Personal Finance

Amazon Plans to Broaden Its Empire With More Whole Foods Stores

Whole Foods Market in Addison, Texas.

Amazon 's (NASDAQ: AMZN) dominance is well documented when it comes to e-commerce: As the doors close on 2018, the company is expected to account for nearly half of all digital sales in the U.S. While more recent estimates have yet to be released, Amazon nabbed 4% of all retail sales in the country in 2017, 44% of all online sales, and was responsible for the majority of growth in online purchases.

Investors will also be aware that the company has much broader ambitions that run from streaming video to artificial intelligence , and from advertising to cloud computing . It even made a significant incursion into brick-and-mortar retail with its $13.7 billion acquisition of Whole Foods . Now, it seems the company plans on expanding its domain by adding more Whole Foods Stores.

Whole Foods Market in Addison, Texas.

Image source: Whole Foods Market.

More than just groceries

Amazon is moving to expand its network of Whole Foods stores , particularly in areas where the company is growing its customer base, according to a report in The Wall Street Journal (paywall). Since it acquired the struggling specialty grocer back in mid-2017, Amazon has put it back on the path to growth. Now the company has plans to open a bevy of locations in places were Whole Foods currently doesn't have a presence, including Idaho, Wyoming and southern Utah, according to the report.

Prime Now would be a key beneficiary of the expansion. The program allows Amazon Prime subscribers to get two-hour delivery of groceries and other items in 63 metropolitan areas. Customers can also order groceries online and pick them up at a growing number of Whole Foods stores.

Key strategic importance

While an expansion will no doubt increase competition with existing grocery stores, these additional stores will serve a number of purposes for the e-commerce juggernaut. Soon after it purchased the grocer, the company opened pop-up kiosks inside a number of Whole Foods stores where specially trained staff promoted Amazon devices. These provided shoppers an opportunity to interact in person with Echo smart speakers, Fire tablets, Kindle e-readers, and the like. Unstaffed displays also appeared at other locations, a lower-impact way of showcasing its devices.

That's not all. Amazon has more than 2,800 lockers located in 70 major metropolitan areas across the U.S. -- including at a growing number of Whole Foods stores. The lockers serve as secure delivery locations from which customers can pick up their Amazon orders at their convenience -- an often attractive alternative to leaving them unattended outside their front door all day.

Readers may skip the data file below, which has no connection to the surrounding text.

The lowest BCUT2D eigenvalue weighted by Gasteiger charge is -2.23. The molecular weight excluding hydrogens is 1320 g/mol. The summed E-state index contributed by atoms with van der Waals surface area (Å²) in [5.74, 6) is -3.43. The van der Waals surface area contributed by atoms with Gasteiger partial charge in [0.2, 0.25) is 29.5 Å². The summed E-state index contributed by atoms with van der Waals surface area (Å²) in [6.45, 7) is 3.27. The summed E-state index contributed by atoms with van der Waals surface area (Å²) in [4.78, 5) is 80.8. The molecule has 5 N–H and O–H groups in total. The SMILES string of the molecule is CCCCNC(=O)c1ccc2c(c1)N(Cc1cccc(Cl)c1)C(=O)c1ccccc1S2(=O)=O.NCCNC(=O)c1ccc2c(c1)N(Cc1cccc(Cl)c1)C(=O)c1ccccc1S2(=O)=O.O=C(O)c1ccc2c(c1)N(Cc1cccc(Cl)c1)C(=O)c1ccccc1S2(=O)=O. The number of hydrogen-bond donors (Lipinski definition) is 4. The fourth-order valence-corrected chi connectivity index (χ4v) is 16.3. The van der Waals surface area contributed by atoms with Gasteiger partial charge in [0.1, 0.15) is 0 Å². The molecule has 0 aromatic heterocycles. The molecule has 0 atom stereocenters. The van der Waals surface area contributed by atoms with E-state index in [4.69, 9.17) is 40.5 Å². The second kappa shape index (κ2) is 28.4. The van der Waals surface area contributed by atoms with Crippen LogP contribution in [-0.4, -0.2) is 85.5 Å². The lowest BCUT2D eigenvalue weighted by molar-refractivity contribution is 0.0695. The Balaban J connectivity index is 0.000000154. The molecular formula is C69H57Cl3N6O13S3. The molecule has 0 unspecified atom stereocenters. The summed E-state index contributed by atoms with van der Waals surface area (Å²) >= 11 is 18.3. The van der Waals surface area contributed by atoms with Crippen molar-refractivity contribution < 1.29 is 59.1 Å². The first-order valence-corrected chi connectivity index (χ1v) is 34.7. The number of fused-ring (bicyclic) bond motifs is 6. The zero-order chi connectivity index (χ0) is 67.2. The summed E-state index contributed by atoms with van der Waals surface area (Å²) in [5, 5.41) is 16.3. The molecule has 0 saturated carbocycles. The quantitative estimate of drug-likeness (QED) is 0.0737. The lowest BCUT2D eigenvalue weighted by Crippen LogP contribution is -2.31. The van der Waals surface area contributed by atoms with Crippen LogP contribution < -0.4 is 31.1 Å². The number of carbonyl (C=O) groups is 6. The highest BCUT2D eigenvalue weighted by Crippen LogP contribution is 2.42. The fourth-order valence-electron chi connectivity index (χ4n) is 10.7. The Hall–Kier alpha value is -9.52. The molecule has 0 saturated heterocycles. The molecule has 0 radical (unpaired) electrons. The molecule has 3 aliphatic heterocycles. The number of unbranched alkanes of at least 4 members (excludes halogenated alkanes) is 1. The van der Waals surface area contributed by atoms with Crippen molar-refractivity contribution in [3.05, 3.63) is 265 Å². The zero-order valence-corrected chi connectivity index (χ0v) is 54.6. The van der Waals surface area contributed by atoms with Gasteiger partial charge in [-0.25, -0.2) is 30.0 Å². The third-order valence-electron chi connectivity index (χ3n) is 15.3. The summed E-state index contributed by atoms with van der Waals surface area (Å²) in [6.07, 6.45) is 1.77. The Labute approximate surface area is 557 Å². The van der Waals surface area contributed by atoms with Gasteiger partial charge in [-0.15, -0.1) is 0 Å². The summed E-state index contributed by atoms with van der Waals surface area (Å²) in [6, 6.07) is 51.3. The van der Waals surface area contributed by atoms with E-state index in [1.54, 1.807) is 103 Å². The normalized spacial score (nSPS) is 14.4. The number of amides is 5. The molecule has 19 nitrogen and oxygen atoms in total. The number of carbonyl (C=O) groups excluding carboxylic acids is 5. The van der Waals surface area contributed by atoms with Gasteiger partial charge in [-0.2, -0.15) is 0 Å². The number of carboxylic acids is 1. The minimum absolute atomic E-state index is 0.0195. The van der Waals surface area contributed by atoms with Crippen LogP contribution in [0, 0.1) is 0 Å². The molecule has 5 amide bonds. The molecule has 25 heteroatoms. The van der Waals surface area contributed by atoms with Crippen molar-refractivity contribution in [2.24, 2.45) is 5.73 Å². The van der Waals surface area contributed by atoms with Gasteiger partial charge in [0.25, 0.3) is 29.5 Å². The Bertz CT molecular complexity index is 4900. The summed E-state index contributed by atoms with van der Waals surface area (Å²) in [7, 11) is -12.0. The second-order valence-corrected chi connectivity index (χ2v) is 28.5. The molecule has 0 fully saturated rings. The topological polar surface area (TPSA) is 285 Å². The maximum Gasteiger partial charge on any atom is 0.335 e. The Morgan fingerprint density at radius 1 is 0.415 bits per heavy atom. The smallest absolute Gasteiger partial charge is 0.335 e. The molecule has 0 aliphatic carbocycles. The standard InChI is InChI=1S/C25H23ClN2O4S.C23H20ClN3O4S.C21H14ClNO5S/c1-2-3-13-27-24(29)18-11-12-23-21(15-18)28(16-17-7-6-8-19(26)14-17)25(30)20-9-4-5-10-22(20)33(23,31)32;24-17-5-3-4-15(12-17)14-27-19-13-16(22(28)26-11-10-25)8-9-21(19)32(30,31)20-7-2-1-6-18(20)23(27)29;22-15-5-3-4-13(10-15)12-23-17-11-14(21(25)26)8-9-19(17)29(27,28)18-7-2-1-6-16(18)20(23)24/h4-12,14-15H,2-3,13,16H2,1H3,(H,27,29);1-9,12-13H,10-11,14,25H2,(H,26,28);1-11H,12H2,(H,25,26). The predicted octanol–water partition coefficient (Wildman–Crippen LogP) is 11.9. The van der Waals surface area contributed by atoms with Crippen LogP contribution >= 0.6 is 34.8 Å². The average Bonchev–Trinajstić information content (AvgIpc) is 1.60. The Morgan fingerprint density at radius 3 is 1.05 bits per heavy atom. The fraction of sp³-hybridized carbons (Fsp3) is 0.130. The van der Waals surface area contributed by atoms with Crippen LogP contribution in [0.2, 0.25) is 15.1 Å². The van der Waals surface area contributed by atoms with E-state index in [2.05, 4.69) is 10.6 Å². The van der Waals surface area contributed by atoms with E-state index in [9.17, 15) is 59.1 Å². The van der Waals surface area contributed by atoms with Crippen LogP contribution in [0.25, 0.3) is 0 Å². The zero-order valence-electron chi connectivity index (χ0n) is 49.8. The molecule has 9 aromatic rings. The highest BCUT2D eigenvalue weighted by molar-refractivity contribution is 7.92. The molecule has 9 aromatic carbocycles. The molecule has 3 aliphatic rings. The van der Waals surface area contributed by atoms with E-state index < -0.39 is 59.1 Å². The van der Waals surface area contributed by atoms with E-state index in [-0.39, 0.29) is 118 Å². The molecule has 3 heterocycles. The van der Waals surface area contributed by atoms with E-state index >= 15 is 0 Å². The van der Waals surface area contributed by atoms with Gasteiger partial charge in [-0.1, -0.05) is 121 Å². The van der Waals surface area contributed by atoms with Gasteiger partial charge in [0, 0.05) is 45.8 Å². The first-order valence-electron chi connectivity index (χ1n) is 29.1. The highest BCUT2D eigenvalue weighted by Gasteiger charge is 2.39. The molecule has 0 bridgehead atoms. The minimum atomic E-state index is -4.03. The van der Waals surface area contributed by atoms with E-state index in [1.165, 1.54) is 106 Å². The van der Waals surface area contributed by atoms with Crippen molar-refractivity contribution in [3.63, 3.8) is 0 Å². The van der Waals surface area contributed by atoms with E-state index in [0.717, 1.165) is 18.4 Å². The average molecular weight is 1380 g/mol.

Expanding the constellation of Prime benefits to include discounts at Whole Foods has been a successful strategy for getting more customers into the stores. A recent survey of 1,200 customers found that almost half said that they were patronizing Whole Foods as a result of those Prime discounts.

A roasted turkey presented on a serving dish with various herbs and fruits.

Whole Foods sold a record number of turkeys for Thanksgiving in 2018. Image source: Whole Foods Market.

Whole Foods sold a record number of turkeys for Thanksgiving in 2018.

Ahead of the recent Thanksgiving holiday, Whole Foods broke its all-time record for turkeys sold during the period. Amazon said that "more customers than ever before opted to have their turkeys delivered this year with Amazon Fresh and Prime Now." This is a perfect example of the benefits of further blurring the lines between Whole Foods and Amazon.

Prime real estate

This latest move by Amazon will put an even larger share of its growing Prime subscriber base within range of its two-hour delivery offering. And it will also add more stores to areas where Whole Foods is growing its own customer base.

With more than 36% revenue growth and rapidly expanding margins so far in this fiscal year, Amazon continues to progress along its path toward world domination. Adding more Whole Foods stores to the 475 it already operates should only boost its momentum.

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John Mackey, CEO of Whole Foods Market, an Amazon subsidiary, is a member of The Motley Fool's board of directors. Danny Vena owns shares of Amazon. The Motley Fool owns shares of and recommends Amazon. The Motley Fool has a disclosure policy .

The views and opinions expressed herein are the views and opinions of the author and do not necessarily reflect those of Nasdaq, Inc.


The views and opinions expressed herein are the views and opinions of the author and do not necessarily reflect those of Nasdaq, Inc.

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